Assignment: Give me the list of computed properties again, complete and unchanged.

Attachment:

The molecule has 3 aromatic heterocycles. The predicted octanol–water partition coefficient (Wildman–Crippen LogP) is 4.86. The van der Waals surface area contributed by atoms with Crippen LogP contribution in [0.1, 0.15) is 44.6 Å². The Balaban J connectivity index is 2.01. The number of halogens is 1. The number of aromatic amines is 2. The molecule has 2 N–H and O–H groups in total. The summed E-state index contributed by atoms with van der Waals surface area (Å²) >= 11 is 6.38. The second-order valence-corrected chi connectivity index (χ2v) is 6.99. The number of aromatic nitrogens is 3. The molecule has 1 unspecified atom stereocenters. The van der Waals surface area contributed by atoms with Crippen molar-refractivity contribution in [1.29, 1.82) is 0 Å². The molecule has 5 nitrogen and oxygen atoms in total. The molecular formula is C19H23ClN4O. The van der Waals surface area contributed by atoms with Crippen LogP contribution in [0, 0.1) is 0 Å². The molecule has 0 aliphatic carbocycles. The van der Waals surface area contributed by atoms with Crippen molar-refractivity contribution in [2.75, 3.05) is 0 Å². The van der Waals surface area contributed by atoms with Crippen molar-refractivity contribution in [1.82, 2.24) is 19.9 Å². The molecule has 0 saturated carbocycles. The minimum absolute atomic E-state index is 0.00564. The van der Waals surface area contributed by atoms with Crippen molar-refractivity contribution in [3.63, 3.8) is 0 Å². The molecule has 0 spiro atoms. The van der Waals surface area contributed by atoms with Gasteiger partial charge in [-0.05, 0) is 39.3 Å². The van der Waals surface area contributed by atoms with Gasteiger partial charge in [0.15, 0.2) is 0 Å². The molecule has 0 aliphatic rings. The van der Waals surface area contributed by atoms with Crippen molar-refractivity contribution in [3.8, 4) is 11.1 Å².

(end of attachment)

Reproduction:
The molecule has 3 aromatic heterocycles. The predicted octanol–water partition coefficient (Wildman–Crippen LogP) is 4.86. The van der Waals surface area contributed by atoms with Crippen LogP contribution in [0.1, 0.15) is 44.6 Å². The Balaban J connectivity index is 2.01. The number of halogens is 1. The number of aromatic amines is 2. The molecule has 2 N–H and O–H groups in total. The summed E-state index contributed by atoms with van der Waals surface area (Å²) >= 11 is 6.38. The second-order valence-corrected chi connectivity index (χ2v) is 6.99. The number of aromatic nitrogens is 3. The molecule has 1 unspecified atom stereocenters. The van der Waals surface area contributed by atoms with Crippen molar-refractivity contribution in [1.29, 1.82) is 0 Å². The molecule has 5 nitrogen and oxygen atoms in total. The molecular formula is C19H23ClN4O. The van der Waals surface area contributed by atoms with Crippen LogP contribution in [0, 0.1) is 0 Å². The molecule has 0 aliphatic carbocycles. The van der Waals surface area contributed by atoms with Crippen molar-refractivity contribution in [2.75, 3.05) is 0 Å². The van der Waals surface area contributed by atoms with Crippen molar-refractivity contribution in [1.82, 2.24) is 19.9 Å². The molecule has 0 saturated carbocycles. The minimum absolute atomic E-state index is 0.00564. The van der Waals surface area contributed by atoms with Crippen molar-refractivity contribution in [3.63, 3.8) is 0 Å². The molecule has 0 spiro atoms. The van der Waals surface area contributed by atoms with Gasteiger partial charge in [-0.05, 0) is 39.3 Å². The van der Waals surface area contributed by atoms with Gasteiger partial charge in [0.15, 0.2) is 0 Å². The molecule has 0 aliphatic rings. The van der Waals surface area contributed by atoms with Crippen molar-refractivity contribution in [3.8, 4) is 11.1 Å².